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Soaring cost of people carriers drives used car prices even higher

Seat Alhambra
Seat Alhambra

They might be the most unfashionable vehicles on the road, but the cost of people carriers has soared as a lack of new stock and fear of public transport continues to drive the price of used cars ever higher.

The Seat Alhambra people carrier has jumped by almost 50pc to £18,900 compared with this time last year, while the Renault Grand Scenic is up 44pc to £9,425, according to Auto Trader.

The increases helped push the average cost of a used car to £17,366 last month, 29pc higher than November last year. Prices have jumped by almost £3,500 in the past six months alone.

One in four used cars less than a year old are now more expensive than their new equivalents, Auto Trader says.

The biggest price gaps are found among electric cars such as the Smart fourfour, which retails for £16,700 but a nearly new model will set buyers back £22,490. The Mercedes-Benz EQA sports utility vehicle is selling for almost £10,000 above its £45,200 list price.

Various factors are combining to inflate used car prices as drivers keep their cars for longer due to shortage of new motors caused by a lack of computer chips.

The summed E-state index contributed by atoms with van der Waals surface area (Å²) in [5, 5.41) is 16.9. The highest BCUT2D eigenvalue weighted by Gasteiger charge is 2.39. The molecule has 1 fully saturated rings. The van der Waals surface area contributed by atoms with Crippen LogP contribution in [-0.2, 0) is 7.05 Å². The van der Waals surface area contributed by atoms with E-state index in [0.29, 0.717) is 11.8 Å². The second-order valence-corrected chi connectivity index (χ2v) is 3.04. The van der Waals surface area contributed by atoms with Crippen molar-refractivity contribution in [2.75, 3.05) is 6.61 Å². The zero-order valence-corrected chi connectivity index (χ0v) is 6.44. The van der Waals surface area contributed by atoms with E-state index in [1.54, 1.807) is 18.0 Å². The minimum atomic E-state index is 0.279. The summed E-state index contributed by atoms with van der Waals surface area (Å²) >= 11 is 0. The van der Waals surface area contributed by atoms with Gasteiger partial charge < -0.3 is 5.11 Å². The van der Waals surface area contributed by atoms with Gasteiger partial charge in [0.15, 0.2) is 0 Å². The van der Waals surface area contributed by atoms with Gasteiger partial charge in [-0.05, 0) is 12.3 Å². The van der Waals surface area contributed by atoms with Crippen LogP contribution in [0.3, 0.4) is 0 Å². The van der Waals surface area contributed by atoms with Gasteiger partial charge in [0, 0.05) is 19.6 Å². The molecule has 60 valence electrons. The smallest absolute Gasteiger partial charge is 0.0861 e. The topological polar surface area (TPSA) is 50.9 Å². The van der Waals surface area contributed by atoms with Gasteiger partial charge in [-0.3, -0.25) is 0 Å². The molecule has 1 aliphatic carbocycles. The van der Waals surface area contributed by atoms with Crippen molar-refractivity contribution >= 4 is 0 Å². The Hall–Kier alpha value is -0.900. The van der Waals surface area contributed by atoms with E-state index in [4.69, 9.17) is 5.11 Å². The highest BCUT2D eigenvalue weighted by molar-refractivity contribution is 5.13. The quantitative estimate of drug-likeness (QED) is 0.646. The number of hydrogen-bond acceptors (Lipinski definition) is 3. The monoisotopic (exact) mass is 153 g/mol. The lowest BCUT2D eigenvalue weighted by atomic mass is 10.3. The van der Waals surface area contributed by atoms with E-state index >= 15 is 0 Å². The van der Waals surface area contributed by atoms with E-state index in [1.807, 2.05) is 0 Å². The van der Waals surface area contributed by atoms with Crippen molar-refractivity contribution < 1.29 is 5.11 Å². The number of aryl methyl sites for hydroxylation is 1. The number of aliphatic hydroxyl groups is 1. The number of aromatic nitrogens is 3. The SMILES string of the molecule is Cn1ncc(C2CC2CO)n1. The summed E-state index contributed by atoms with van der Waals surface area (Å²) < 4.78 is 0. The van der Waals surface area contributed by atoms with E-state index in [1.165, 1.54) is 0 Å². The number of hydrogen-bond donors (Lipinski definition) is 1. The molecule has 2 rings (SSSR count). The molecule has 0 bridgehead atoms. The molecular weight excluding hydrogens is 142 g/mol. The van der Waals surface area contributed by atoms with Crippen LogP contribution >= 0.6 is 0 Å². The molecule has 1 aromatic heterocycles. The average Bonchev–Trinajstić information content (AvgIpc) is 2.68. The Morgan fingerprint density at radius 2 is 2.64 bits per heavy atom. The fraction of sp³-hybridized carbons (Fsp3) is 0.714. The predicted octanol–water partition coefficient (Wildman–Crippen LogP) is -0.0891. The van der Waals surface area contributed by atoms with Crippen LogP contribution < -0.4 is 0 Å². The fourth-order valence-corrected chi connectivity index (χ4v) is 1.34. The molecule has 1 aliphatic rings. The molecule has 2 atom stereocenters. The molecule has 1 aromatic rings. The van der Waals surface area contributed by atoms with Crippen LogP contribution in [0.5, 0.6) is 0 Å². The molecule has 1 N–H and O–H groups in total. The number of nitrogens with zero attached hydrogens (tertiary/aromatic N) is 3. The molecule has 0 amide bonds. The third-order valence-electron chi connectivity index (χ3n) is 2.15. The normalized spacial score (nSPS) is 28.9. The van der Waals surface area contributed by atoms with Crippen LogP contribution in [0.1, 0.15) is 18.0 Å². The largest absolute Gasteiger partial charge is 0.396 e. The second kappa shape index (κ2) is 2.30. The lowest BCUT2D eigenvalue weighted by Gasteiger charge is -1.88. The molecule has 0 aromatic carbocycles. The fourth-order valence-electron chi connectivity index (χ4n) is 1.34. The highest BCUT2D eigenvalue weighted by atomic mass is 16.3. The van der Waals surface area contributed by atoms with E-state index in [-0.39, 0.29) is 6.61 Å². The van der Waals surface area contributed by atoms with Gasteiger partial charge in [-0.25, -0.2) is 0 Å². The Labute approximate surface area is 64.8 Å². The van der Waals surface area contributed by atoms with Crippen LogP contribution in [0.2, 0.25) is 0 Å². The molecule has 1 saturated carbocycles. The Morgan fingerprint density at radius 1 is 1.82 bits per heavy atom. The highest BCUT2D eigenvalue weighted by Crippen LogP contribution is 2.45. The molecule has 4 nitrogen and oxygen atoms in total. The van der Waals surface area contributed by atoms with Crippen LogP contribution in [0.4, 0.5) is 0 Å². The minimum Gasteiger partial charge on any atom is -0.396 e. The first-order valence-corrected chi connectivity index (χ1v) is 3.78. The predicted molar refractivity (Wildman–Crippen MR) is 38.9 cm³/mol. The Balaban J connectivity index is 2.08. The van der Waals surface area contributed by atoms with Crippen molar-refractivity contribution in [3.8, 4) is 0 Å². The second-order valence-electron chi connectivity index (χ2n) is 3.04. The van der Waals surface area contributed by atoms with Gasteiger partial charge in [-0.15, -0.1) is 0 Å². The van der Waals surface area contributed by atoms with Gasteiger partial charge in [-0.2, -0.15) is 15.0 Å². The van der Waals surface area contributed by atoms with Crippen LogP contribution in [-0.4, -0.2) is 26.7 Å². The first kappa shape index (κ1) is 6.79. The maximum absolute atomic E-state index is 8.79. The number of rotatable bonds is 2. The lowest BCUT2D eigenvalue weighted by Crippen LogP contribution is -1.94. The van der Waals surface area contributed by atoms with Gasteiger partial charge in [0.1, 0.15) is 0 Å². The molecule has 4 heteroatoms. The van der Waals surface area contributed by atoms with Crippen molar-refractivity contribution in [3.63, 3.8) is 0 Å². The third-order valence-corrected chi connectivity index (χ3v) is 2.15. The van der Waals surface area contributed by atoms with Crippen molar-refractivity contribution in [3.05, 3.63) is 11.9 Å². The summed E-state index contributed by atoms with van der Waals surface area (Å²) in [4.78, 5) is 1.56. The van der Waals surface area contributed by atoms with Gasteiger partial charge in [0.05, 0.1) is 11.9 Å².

The shortage of sellers has combined with higher demand for cars as commuters try to avoid public transport to keep pushing up prices for buyers who are unwilling to wait.

Factory shutdowns halted computer chip production in the early days of the pandemic. While chipmakers are gearing up production, they are focusing on higher-margin chips for phones and computers rather than the cheaper silicon examples used in cars. This has cut supply and slowed vehicle manufacture.

The problem is likely to continue into next year, said Richard Walker of Auto Trader.

“There’s been some suggestion that the period of huge price growth is coming to an end, or we’re finally about to see the ‘bubble burst’. We’re seeing absolutely no evidence of that being the case,” he said.

Winners from this squeeze on prices include dealers and intermediaries that have been able to bank higher commissions from the price surge.

Auto Trader last month posted record sales and profits for the first six months of the year, while car dealer Pendragon said this week it expected to make an extra £10m in annual profits.

Electric vehicles also won a record share of the new car market in November at 19pc, according to analysis by research firm New AutoMotive, up form less than 10pc a year ago.

Oxfordshire led the way with 32pc of new cars being electric, with Newcastle at 27pc and Bristol 26pc.

Newer entrants to the electric car marker including Kia, MG and Audi helped drive the rise.